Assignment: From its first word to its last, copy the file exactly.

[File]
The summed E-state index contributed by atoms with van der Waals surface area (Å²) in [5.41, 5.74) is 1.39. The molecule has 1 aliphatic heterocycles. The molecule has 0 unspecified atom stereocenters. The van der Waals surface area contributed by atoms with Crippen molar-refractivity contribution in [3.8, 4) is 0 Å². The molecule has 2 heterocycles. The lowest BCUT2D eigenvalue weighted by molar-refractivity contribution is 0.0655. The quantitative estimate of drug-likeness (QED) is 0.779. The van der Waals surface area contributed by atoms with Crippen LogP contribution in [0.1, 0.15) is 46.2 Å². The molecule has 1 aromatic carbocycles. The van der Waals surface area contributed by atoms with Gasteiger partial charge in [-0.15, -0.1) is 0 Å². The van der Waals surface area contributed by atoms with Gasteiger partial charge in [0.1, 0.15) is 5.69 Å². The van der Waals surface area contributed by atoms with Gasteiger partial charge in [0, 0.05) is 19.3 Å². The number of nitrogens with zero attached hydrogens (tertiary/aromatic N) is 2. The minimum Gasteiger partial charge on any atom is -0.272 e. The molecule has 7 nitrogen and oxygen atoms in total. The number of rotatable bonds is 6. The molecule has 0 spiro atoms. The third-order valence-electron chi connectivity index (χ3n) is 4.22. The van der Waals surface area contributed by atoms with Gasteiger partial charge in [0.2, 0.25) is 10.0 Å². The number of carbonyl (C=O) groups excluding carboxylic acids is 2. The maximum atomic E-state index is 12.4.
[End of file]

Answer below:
The summed E-state index contributed by atoms with van der Waals surface area (Å²) in [5.41, 5.74) is 1.39. The molecule has 1 aliphatic heterocycles. The molecule has 0 unspecified atom stereocenters. The van der Waals surface area contributed by atoms with Crippen molar-refractivity contribution in [3.8, 4) is 0 Å². The molecule has 2 heterocycles. The lowest BCUT2D eigenvalue weighted by molar-refractivity contribution is 0.0655. The quantitative estimate of drug-likeness (QED) is 0.779. The van der Waals surface area contributed by atoms with Crippen LogP contribution in [0.1, 0.15) is 46.2 Å². The molecule has 1 aromatic carbocycles. The van der Waals surface area contributed by atoms with Gasteiger partial charge in [-0.15, -0.1) is 0 Å². The van der Waals surface area contributed by atoms with Gasteiger partial charge in [0.1, 0.15) is 5.69 Å². The van der Waals surface area contributed by atoms with Gasteiger partial charge in [0, 0.05) is 19.3 Å². The number of nitrogens with zero attached hydrogens (tertiary/aromatic N) is 2. The minimum Gasteiger partial charge on any atom is -0.272 e. The molecule has 7 nitrogen and oxygen atoms in total. The number of rotatable bonds is 6. The molecule has 0 spiro atoms. The third-order valence-electron chi connectivity index (χ3n) is 4.22. The van der Waals surface area contributed by atoms with Gasteiger partial charge in [0.2, 0.25) is 10.0 Å². The number of carbonyl (C=O) groups excluding carboxylic acids is 2. The maximum atomic E-state index is 12.4.